It's a quirky fact of life for people in Spain – those that reside here or visit – that one of the more peculiar aspects of living here is the reliance on Butane gas. In the UK, most people have access to the mains gas supply and few people live off the grid, however in Spain this is far from the case. The use of gas stoves, both for heating water and cooking, is an effective alternative to radiators, even in the colder months. Gas bottles are therefore ubiquitous in petrol stations and other suppliers throughout the country, and easy to get hold of.
What You Need to Know About Buying and Using Your Gas Canisters
There are a variety of rules and regulations relating to using gas canisters (Bombonas) that is worth bearing in mind when you consider buying or replenishing your supply. Here are some tips that should help you.
You Need a Contract for a Gas Bottle
As weird as it sounds you do actually need to obtain a contract in order to purchase a gas bottle. It's simple to do this. You need the following documents:
You should take photocopies of these documents to your local supplier agency. They will then arrange a visit from a technician who will inspect your home for any permanent gas fittings (in theory at least). The contract usually costs around €20.
Repsol currently charge €18.14 for a contract and €3.64 as a deposit for the bombona bottle.
However, you may find that when you drop off an empty bottle for an exchange, the vendor does not ask to see your contract, and it's true that many customers don't bother.
Authorised Suppliers of Gas Bottles
Repsol, Cepsa and Galp Energia are the main suppliers of butane gas bottles in Spain.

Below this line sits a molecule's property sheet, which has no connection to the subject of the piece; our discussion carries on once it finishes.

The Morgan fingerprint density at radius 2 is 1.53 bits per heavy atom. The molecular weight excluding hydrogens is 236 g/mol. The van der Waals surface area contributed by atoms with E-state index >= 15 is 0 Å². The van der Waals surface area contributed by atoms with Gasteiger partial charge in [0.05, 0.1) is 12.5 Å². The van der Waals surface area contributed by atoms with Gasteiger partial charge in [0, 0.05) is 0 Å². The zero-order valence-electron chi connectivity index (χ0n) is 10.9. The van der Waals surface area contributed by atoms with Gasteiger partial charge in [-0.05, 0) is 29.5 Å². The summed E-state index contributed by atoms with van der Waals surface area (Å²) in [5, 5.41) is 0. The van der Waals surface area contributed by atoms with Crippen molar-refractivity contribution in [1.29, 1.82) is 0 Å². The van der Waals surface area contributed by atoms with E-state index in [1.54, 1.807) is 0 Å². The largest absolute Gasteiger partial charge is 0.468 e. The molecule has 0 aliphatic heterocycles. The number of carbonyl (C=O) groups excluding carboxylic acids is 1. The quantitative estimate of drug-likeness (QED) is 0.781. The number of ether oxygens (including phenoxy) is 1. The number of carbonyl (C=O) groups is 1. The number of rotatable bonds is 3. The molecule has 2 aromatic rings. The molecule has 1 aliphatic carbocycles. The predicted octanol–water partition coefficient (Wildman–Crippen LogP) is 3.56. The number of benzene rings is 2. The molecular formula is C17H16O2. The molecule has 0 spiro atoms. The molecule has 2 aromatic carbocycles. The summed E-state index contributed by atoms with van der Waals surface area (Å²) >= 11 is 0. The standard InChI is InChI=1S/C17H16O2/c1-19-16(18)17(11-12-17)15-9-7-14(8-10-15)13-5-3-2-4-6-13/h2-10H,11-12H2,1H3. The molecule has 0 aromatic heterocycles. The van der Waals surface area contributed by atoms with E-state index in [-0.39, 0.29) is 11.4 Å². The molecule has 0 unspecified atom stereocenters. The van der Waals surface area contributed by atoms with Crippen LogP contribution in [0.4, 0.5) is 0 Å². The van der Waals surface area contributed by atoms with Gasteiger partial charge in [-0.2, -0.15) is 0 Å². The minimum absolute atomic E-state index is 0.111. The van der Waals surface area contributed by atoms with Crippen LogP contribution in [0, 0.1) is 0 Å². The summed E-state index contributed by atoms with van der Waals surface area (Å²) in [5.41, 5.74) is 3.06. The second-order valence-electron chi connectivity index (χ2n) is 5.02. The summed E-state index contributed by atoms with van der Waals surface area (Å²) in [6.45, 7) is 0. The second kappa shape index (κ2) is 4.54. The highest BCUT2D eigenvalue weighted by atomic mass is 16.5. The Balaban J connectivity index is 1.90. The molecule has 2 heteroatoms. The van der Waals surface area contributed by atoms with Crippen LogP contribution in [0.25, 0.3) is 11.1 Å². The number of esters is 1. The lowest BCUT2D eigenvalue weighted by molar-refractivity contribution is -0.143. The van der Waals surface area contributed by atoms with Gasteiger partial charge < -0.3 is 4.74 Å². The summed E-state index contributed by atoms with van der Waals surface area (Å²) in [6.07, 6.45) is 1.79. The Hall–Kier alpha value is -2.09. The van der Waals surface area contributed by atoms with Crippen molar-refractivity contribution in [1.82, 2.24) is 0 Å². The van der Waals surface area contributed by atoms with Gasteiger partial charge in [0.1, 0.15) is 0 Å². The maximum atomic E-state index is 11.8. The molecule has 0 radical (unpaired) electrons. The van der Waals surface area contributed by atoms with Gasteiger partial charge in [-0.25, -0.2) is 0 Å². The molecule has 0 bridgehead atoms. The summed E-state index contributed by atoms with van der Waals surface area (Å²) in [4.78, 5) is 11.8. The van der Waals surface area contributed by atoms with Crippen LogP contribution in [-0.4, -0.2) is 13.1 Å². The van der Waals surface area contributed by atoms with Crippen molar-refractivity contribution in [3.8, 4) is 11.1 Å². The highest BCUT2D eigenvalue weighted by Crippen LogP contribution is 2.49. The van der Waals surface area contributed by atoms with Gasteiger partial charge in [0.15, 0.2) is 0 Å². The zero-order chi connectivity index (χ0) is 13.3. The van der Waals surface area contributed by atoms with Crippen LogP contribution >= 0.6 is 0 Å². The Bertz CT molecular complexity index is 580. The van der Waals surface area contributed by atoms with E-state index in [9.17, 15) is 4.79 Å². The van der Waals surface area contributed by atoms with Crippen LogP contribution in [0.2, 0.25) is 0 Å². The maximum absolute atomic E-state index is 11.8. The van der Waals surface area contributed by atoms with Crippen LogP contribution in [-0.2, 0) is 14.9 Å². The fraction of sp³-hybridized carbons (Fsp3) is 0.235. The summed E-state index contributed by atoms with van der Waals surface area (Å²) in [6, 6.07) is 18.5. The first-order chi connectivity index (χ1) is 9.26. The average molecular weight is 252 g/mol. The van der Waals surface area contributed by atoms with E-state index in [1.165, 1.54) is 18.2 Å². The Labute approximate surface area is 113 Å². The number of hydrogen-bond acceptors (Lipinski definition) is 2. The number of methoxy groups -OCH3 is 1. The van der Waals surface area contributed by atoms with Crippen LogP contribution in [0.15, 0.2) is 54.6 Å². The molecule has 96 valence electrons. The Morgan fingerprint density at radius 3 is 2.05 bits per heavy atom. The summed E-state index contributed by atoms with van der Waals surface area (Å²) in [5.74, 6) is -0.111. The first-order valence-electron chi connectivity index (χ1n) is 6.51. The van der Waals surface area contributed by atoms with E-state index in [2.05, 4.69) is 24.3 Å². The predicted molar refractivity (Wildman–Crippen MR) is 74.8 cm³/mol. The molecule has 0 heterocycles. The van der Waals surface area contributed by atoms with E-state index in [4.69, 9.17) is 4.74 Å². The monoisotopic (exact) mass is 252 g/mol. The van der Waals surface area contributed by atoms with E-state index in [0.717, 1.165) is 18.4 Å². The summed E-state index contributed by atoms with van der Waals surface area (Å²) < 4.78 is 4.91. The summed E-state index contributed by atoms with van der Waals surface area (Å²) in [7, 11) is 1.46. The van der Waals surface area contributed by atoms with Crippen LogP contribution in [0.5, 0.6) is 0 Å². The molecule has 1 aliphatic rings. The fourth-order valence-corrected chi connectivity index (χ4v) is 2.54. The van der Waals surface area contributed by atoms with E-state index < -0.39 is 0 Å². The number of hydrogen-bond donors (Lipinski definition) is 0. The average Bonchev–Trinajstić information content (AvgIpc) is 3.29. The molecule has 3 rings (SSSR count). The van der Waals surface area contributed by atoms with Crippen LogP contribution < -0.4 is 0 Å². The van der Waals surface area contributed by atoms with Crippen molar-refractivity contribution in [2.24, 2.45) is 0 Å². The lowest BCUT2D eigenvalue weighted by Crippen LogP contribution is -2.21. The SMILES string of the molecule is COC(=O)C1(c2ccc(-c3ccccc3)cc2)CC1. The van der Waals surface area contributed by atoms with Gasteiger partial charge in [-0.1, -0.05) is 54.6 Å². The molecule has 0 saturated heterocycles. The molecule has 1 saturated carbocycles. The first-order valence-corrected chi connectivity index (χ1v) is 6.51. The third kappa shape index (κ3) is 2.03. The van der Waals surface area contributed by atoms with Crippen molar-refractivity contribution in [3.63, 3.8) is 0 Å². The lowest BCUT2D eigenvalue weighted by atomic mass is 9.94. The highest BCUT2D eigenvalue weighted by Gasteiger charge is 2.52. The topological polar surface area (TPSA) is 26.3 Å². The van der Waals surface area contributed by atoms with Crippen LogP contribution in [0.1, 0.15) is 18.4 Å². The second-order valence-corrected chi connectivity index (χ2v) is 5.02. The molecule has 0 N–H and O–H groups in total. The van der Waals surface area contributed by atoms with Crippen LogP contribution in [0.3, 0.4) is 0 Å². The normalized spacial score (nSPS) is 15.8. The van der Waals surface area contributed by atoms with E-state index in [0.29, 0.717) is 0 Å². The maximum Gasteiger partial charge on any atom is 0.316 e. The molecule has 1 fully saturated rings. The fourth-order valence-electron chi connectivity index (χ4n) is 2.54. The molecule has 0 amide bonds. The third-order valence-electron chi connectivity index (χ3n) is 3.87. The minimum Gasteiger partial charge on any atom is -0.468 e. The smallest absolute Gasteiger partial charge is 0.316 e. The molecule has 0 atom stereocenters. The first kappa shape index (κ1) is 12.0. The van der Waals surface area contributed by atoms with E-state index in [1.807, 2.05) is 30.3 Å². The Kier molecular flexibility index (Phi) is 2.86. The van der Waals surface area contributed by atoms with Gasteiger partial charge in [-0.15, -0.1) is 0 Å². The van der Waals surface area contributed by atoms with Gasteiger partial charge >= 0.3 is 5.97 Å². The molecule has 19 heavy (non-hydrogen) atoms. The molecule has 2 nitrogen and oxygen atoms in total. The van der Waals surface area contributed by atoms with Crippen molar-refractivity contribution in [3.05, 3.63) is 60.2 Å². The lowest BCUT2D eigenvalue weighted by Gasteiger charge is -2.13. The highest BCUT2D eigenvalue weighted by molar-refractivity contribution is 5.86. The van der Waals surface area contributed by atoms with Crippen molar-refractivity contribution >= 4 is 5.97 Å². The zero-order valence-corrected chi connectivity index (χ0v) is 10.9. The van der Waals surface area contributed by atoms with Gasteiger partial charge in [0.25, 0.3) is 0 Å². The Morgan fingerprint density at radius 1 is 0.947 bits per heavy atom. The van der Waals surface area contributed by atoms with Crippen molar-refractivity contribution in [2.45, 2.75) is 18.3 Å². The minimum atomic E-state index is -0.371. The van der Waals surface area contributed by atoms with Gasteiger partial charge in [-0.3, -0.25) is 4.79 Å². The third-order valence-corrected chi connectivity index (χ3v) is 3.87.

You can find all the information you need at the web addresses below including how to get a contract for each supplier.
The Benefits of Having a Gas Contract
The main benefit of having a gas contract is that if the contract with the supplier is linked to a fixed address, then new canisters will normally be delivered to your home free of charge and fuss free. This is particularly useful given that a full bottle of gas weighs in at around 20 kilos (12.5 kilos of gas plus the heavy bottle itself). This is most often the case in urbanised areas, but anyone living in remoter areas may struggle for delivery.
If you have an accident or need a repair to your gas equipment, as long as you have a contract with a supplier you should find that the agency with which the contract is drawn up will carry out periodic reviews of all installations at least every five years, and make certain that safety considerations are correctly observed.
It is possible to have liquid gas delivered to larger properties that have gas fired heating systems, so it's worth asking around if you want to use this as an alternative to bottled gas. You may find that your area has mains gas before long anyway, as this is being rolled out in certain areas of Spain.
Staying Safe with Your Butane Gas Bottles
What to Do If You Think You Have a Leak
Have Your Gas Installation Serviced
You should have all of your gas devices serviced by authorized technicians every four or five years. If you have a contract you will receive a reminder.
Transporting Gas Bottles in Private Vehicles
Under Spanish law, as a private individual you can only transport two bottles at a time – this is a total of 30 kilos of liquid gas. This canisters must be transported in an upright position, belted into the passenger position within the vehicle, (copiloto) and not placed horizontally on the backseat or in the boot. The vehicle must also not be parked in an underground car park while carrying the gas bottles.
Gas Bottle Prices
Over the past year the price of gas bottles in Spain has fallen significantly. This is great news for consumers and for many of us who are dependent on Bombonas.
The government sets a maximum price for gas bottles and distributors are not permitted by law to go above this price. At the time of writing the maximum price of a 12.5 kilo bottle is €13.92 with prices reviewed every two months.
Repsol gas bottle prices are currently €13.92 (Inc IVA) for a 12.5kg bottle.
March 18, 2013
February 16, 2012
August 29, 2018